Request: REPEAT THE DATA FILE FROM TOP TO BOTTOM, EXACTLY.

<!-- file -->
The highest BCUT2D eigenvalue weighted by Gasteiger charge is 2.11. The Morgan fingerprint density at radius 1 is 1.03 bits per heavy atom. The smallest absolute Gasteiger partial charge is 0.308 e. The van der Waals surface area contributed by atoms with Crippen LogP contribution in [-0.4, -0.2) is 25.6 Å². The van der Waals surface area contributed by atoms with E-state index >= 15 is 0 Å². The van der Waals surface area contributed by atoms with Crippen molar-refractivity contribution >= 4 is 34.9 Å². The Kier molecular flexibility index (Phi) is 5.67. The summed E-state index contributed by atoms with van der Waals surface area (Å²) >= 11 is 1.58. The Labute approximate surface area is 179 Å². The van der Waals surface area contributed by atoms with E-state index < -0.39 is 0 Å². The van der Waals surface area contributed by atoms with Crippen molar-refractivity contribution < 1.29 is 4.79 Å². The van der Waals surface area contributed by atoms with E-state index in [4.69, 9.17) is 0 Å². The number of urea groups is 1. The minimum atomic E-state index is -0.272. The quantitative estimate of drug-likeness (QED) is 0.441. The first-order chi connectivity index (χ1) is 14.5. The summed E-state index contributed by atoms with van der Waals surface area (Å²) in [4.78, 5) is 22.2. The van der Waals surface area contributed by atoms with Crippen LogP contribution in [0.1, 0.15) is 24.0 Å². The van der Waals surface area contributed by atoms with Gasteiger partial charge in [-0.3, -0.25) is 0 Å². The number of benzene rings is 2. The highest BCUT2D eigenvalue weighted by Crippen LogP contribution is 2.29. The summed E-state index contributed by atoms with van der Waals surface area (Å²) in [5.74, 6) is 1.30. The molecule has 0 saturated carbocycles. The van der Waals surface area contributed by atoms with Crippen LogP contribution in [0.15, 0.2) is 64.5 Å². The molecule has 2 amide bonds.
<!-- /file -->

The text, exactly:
The highest BCUT2D eigenvalue weighted by Gasteiger charge is 2.11. The Morgan fingerprint density at radius 1 is 1.03 bits per heavy atom. The smallest absolute Gasteiger partial charge is 0.308 e. The van der Waals surface area contributed by atoms with Crippen LogP contribution in [-0.4, -0.2) is 25.6 Å². The van der Waals surface area contributed by atoms with E-state index >= 15 is 0 Å². The van der Waals surface area contributed by atoms with Crippen molar-refractivity contribution >= 4 is 34.9 Å². The Kier molecular flexibility index (Phi) is 5.67. The summed E-state index contributed by atoms with van der Waals surface area (Å²) >= 11 is 1.58. The Labute approximate surface area is 179 Å². The van der Waals surface area contributed by atoms with E-state index < -0.39 is 0 Å². The van der Waals surface area contributed by atoms with Crippen molar-refractivity contribution < 1.29 is 4.79 Å². The van der Waals surface area contributed by atoms with E-state index in [4.69, 9.17) is 0 Å². The number of urea groups is 1. The minimum atomic E-state index is -0.272. The quantitative estimate of drug-likeness (QED) is 0.441. The first-order chi connectivity index (χ1) is 14.5. The summed E-state index contributed by atoms with van der Waals surface area (Å²) in [4.78, 5) is 22.2. The van der Waals surface area contributed by atoms with Crippen LogP contribution in [0.1, 0.15) is 24.0 Å². The van der Waals surface area contributed by atoms with Gasteiger partial charge in [-0.3, -0.25) is 0 Å². The number of benzene rings is 2. The highest BCUT2D eigenvalue weighted by Crippen LogP contribution is 2.29. The summed E-state index contributed by atoms with van der Waals surface area (Å²) in [5.74, 6) is 1.30. The molecule has 0 saturated carbocycles. The van der Waals surface area contributed by atoms with Crippen LogP contribution in [0.15, 0.2) is 64.5 Å². The molecule has 2 amide bonds.